Loren Muse Smith 9:23 AM  

I think my first entry was SEAL. Then “ivy” (hi, @joho, Lewis) and “Clark.” Then I realized “Clark” was too easy and reread the clue. Then I remembered the name of Nicholas Cage’s son. I thought it was an apostrophe in there somewhere. Poor little guy’s gonna have a time when a sub does the roll call.

Of course off the E in EXES, I confidently put in “Debussy,” (hi, @Casco) smiling at my “mer” and so proud of our David. That misdirect had to be deliberate, right?

MASS EXODUS reminds me of my most unfortunate mistaken entry. Remember @Tita’s Hall of Fame? The clue was “mass exodus, of a sort” and I had DIA_ _ _ _A in place. I’ll spare you the details, butt let’s say I took the clue too, uh, loosely.

SAVE NOW (more in my language “order now”) scares the bejeezus out of me. I don’t know what it is about infomercials, but if one happens to have me sitting down “just for a minute” to see whatever miracle product they’re touting (two days ago it was this unbelievable burner that heats only the pot that’s on it, but the burner itself isn’t hot), invariably I am utterly taken in and just *have* to have this thing. And scurry off in a panicked frenzy to dig out my card so I can make the deadline ending in 2 minutes and 43 seconds and get two for the price of one!!!


Other temptations:

Poo Trap

visor orgainizer

potty trainer

other funny products

Good one, as usual, David.

Thomaso808 9:24 AM  

DELIBES over ISERE did me in as others have mentioned. Other than that, great puzzle.

KALEL was a gimme thanks to my mom scouring every rummage sale for comic books to try to make me at least semi-literate while countering my sports-a-holic tendencies growing up in the 60's. Thanks, Mom!

The NW was brilliant. The much maligned EELER was a key to the solve, forcing both MOTE and ENERO, which only works as a summer month because it's Latinoamerica.

Many great clues fully worthy of a Friday. Fun puzzle. Thanks DS and WS!

Anonymous 9:26 AM  

Found the puzzle mediocre. And I think some of the clues were poor. Tristar 's logo is not really a horse but Pegasus. And enero is not summer in Central America or even northern South America.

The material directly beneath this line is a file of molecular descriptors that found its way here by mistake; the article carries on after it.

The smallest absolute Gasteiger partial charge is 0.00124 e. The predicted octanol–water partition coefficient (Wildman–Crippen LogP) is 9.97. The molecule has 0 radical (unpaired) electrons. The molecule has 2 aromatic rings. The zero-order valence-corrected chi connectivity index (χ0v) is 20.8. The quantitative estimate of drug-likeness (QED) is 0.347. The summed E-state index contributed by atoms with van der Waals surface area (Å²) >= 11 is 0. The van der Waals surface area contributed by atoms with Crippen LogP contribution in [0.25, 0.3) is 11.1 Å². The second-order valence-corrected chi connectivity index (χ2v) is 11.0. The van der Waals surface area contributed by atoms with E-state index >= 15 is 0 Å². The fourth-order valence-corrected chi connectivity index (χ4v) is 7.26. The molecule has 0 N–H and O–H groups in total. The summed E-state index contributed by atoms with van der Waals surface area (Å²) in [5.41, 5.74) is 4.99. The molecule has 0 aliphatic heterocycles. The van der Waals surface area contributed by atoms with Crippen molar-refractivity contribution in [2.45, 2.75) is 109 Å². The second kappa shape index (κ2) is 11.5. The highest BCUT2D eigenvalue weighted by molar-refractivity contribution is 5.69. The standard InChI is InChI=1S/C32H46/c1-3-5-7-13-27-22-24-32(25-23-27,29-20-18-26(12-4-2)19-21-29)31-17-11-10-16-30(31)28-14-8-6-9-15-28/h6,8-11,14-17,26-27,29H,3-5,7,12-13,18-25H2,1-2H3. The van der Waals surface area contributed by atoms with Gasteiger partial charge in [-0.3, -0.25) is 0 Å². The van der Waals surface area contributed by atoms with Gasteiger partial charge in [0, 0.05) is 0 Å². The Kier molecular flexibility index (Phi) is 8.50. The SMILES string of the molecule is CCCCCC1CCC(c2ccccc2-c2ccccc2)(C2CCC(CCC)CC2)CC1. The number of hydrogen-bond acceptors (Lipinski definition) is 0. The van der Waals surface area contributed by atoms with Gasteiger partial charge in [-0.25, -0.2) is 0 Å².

Hartley70 9:32 AM  

@LudyJynn, as an aside, can you tell me if the number 1445 has significance for you?

I looked at the grid and thought whoops, a challenge! I was right. It was heavy going but fun until I got to the SW where I met my match. Seeing the answers now, I should have been able to complete it but I had a giant senior moment and got stuck after ISERE, ALTA, SENATEaide, and half of DELIBES. I like a tough Friday, so my thanks to DS for the exercise. I may need to read a romance novel now to recover.

Nancy Klein 9:37 AM  

I am proud to say that even at my advanced age (over 55), I knew both Tojo-- from high school history-- and Jay Sean-- from raising millenials--right off the bat. I was finally cool enough to solve a DS puzzle without first fuming over its obscure clues.

mathguy 9:52 AM  

I had everything but the triple ten in the SE. And it was totally blank. I guessed DESKS from DE??? That told me that "Toyota Highlander alternative started with a K. Must be a Kia. The I in KIA gave me YALIE. Then SLEAZEBALL popped into my head and I was done. That kind of experience, having a word not in my regular vocabulary suddenly appear from the nether regions of my brain, is the kind of kick that keeps me solving.

It's hard for me to understand those of us who complain about entries that come from certain areas of knowledge, like pop, sports, brand names, trivia. I trust Shortz to certify that these entries are part of the contemporary culture and so are something that I should know.

The puzzle caused me some pain but it hurt so good!

I'm still jazzed about the Warriors winning last night. I was beginning to feel that LeBron was invincible.

Nancy 9:53 AM  

Almost undoable for me, but I finished -- with one letter wrong: sAW for JAW (7D), giving me TAsIKISTAN. (And I almost Naticked on the KALEL (who he????) crossing, but guessed right.)

@NCA Pres and @Alias Z say this doesn't have as much pop trivia and brand names as previous DS puzzles, but you can't prove it by me. I'm with @Z: There was way, way too much. So I struggled mightily and suffered greatly in the (almost) solving of this thing -- something I usually enjoy, even crave -- but I didn't enjoy this puzzle much at all. I did really like MASS EXODUS and SLEAZEBALL and I loved the clue for YALIE (I was thinking: Please no, not another pop singer!) But it wasn't.

@R.alph: I consider the Whiffenpoof song the greatest college song ever written. @Marushka: I would have loved to hear your mother singing it, minus the sound of the ELECTROLUX, thank you very much! And how many people here know that the lyrics were appropriated, almost word for word, from a Kipling poem. "Gentlemen Rankers" is the title, I think, though I'm not sure. BTW, I consider Kipling the most underrated poet ever, and I've been waiting for years for an excuse to say so on this blog.

@joho and @Lewis: I also thought ivY before SPY, though I was wise enough not to write it in. I did love the SPY clue, BTW.

Carola 10:19 AM  

Medium for me. Slow, some skipping around to probe for areas of softness, but steady progress to my final destination, TAJIKISTAN. That was my point of departure, too, as (something)-KISTAN was my first entry: like Rex, I figured it had to be a "-STAN," and I knew that Superman's name started with a K (interference from K-Tel meant I needed crosses to remember the rest). Barely averted howler: hOJO x hAJIKISTAN - just ready to call it done, when "Wait...." (And I'm old enough to remember post-WWII talk of TOJO).